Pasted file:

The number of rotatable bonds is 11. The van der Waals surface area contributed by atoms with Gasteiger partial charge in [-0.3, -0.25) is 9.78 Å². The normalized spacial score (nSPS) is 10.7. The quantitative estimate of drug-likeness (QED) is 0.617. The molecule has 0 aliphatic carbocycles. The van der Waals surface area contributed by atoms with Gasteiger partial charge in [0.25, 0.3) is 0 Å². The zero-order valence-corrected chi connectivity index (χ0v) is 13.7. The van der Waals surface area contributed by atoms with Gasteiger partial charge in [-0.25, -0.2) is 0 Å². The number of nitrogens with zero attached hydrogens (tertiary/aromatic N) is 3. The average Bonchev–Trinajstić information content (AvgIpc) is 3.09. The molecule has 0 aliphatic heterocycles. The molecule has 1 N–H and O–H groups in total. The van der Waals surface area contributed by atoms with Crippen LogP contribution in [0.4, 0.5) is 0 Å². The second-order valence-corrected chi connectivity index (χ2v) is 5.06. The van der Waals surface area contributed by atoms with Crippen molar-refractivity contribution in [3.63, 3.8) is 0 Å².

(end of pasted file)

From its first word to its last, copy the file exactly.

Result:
The number of rotatable bonds is 11. The van der Waals surface area contributed by atoms with Gasteiger partial charge in [-0.3, -0.25) is 9.78 Å². The normalized spacial score (nSPS) is 10.7. The quantitative estimate of drug-likeness (QED) is 0.617. The molecule has 0 aliphatic carbocycles. The van der Waals surface area contributed by atoms with Gasteiger partial charge in [0.25, 0.3) is 0 Å². The zero-order valence-corrected chi connectivity index (χ0v) is 13.7. The van der Waals surface area contributed by atoms with Gasteiger partial charge in [-0.25, -0.2) is 0 Å². The number of nitrogens with zero attached hydrogens (tertiary/aromatic N) is 3. The average Bonchev–Trinajstić information content (AvgIpc) is 3.09. The molecule has 0 aliphatic heterocycles. The molecule has 1 N–H and O–H groups in total. The van der Waals surface area contributed by atoms with Crippen LogP contribution in [0.4, 0.5) is 0 Å². The second-order valence-corrected chi connectivity index (χ2v) is 5.06. The van der Waals surface area contributed by atoms with Crippen molar-refractivity contribution in [3.63, 3.8) is 0 Å².